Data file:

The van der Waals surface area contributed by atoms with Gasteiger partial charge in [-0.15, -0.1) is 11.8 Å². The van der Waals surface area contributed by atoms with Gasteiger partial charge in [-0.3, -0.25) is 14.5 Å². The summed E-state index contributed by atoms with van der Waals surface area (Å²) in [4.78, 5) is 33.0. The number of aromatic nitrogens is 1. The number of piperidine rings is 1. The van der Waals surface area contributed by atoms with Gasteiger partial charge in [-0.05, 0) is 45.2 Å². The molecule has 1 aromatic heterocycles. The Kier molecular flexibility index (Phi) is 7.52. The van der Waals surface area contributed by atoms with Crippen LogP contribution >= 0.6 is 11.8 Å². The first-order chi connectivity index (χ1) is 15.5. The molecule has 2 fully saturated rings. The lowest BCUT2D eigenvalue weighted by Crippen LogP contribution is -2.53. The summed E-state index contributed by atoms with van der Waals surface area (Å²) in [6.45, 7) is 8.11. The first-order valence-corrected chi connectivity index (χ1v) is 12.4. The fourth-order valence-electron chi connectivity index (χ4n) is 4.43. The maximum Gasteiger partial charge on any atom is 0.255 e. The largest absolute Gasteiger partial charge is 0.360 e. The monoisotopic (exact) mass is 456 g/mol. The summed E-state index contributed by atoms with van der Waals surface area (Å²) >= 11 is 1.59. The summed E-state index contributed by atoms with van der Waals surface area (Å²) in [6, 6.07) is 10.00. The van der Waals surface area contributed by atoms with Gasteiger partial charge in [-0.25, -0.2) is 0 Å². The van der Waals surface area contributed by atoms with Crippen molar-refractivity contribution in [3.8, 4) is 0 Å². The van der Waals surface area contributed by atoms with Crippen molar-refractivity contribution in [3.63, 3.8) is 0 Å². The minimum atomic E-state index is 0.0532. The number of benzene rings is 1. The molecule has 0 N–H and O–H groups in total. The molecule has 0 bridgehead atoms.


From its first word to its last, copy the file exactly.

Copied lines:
The van der Waals surface area contributed by atoms with Gasteiger partial charge in [-0.15, -0.1) is 11.8 Å². The van der Waals surface area contributed by atoms with Gasteiger partial charge in [-0.3, -0.25) is 14.5 Å². The summed E-state index contributed by atoms with van der Waals surface area (Å²) in [4.78, 5) is 33.0. The number of aromatic nitrogens is 1. The number of piperidine rings is 1. The van der Waals surface area contributed by atoms with Gasteiger partial charge in [-0.05, 0) is 45.2 Å². The molecule has 1 aromatic heterocycles. The Kier molecular flexibility index (Phi) is 7.52. The van der Waals surface area contributed by atoms with Crippen LogP contribution >= 0.6 is 11.8 Å². The first-order chi connectivity index (χ1) is 15.5. The molecule has 2 fully saturated rings. The lowest BCUT2D eigenvalue weighted by Crippen LogP contribution is -2.53. The summed E-state index contributed by atoms with van der Waals surface area (Å²) in [6.45, 7) is 8.11. The first-order valence-corrected chi connectivity index (χ1v) is 12.4. The fourth-order valence-electron chi connectivity index (χ4n) is 4.43. The maximum Gasteiger partial charge on any atom is 0.255 e. The largest absolute Gasteiger partial charge is 0.360 e. The monoisotopic (exact) mass is 456 g/mol. The summed E-state index contributed by atoms with van der Waals surface area (Å²) >= 11 is 1.59. The summed E-state index contributed by atoms with van der Waals surface area (Å²) in [6, 6.07) is 10.00. The van der Waals surface area contributed by atoms with Gasteiger partial charge in [-0.25, -0.2) is 0 Å². The van der Waals surface area contributed by atoms with Crippen molar-refractivity contribution in [3.8, 4) is 0 Å². The van der Waals surface area contributed by atoms with Crippen molar-refractivity contribution in [3.63, 3.8) is 0 Å². The minimum atomic E-state index is 0.0532. The number of benzene rings is 1. The molecule has 0 N–H and O–H groups in total. The molecule has 0 bridgehead atoms.